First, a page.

The present disclosure relates to a system for inertia friction welding work parts in a manner that results in two work parts welded with a specified angular orientation with respect to each other. The system can be used, for example, to carry out the method of welding together components of the present disclosure.

Additional features of the present disclosure will become apparent to those skilled in the art upon consideration of the following detailed description of illustrative embodiments of the disclosure.

BRIEF DESCRIPTION OF THE DRAWINGS

The detailed description particularly refers to the accompanying figures in which:

FIG. 1 is an elevational view, schematic in nature, of a weld system in accordance with an embodiment of the present disclosure;

FIG. 2 is a diagram illustrating components of the weld system of FIG. 1;

FIG. 3 is a flowchart illustrating steps of a method for welding together a sample or trial pair of work parts in accordance with an embodiment of the present disclosure;

FIG. 4 is a register of examples of parameters that, in combination with a specified deceleration profile of the method of FIG. 3, can be used to execute a production weld;

FIG. 5 is a flowchart illustrating steps of a method for welding together a production pair of work parts based on the deceleration profile of the method of FIG. 3; and

FIG. 6 is a graph illustrating an example of a production weld.

DETAILED DESCRIPTION

While the present disclosure may be susceptible to embodiment in different forms, there is shown in the drawings, and herein will be described in detail, embodiments with the understanding that the present description is to be considered an exemplification of the principles of the disclosure and is not intended to limit the disclosure to the details of construction and the number and arrangements of components set forth in the following description or illustrated in the drawings.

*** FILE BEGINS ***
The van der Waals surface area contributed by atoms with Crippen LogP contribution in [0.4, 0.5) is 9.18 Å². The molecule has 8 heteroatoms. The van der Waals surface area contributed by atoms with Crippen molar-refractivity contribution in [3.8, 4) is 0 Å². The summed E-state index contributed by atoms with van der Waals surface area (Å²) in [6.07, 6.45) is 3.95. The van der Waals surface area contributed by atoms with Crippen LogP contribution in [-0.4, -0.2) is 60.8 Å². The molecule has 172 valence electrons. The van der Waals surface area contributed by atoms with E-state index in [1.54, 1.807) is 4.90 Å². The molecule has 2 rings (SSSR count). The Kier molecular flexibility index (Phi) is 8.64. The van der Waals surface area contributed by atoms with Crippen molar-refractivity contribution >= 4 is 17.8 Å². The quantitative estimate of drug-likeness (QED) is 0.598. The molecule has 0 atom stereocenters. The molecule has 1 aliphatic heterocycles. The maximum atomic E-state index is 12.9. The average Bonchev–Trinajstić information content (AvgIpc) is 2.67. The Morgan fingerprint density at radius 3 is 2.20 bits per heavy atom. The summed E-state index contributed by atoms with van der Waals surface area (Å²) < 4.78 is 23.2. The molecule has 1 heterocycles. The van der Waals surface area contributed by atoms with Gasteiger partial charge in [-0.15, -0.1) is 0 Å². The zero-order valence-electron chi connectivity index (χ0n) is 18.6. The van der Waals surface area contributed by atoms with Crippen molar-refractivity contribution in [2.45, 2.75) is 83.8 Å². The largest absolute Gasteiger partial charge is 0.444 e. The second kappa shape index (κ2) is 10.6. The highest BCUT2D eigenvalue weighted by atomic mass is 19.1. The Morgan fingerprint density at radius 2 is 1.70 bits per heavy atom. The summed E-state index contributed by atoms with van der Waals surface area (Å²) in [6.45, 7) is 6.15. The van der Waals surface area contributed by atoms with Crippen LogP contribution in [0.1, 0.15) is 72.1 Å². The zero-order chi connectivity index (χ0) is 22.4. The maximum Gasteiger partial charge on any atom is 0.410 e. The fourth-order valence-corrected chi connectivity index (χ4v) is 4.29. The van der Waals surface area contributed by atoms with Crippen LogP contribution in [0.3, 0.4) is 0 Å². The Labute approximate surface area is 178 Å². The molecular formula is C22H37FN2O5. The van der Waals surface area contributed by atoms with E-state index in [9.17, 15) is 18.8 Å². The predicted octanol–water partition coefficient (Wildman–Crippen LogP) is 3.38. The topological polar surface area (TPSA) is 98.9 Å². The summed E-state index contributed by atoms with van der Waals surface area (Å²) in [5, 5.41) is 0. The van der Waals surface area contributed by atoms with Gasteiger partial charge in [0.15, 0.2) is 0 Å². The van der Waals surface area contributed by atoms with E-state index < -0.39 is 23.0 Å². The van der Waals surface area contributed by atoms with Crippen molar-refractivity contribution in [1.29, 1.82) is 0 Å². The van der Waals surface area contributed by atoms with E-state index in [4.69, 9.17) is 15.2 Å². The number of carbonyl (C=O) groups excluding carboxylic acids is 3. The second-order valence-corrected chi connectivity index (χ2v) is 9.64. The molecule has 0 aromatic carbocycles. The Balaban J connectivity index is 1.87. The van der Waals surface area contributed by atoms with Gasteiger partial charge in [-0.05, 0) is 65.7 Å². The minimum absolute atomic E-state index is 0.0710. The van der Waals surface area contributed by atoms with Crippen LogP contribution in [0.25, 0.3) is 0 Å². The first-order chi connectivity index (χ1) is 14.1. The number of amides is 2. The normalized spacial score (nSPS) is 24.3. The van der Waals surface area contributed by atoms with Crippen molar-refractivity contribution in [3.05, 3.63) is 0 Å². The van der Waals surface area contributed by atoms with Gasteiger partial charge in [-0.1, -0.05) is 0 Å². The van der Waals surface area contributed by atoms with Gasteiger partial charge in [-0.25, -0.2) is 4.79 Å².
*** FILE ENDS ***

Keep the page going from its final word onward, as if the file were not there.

FIG. 1 illustrates a weld system 10 in the form of a friction welder 12. The friction welder 12 includes a headstock portion 14 and a tailstock portion 16 wherein the headstock portion 14 includes a spindle 18 having a rotating chuck 20 for engaging a first work part or component 22. A drive 24 such as a motor is configured to apply a torque to the spindle 18 to rotate the spindle via commands from a motion controller 36 (FIG. 2). The spindle 18 may be equipped with additional mass, such as a flywheel, to increase the moment of inertia of the rotating spindle 18.

The tailstock portion 16 includes a non-rotating chuck 26 for engaging a second work part or component 28. The tailstock portion 16 mounts to a slide 30 wherein an actuator 32 slides the non-rotating chuck 26 toward the rotating chuck 20. Since the rotating chuck 20 and the non-rotating chuck 26 engage the first component 22 and the second component 28, respectively, the first component 22 and the second component 28 contact each other during the weld cycle as will be discussed.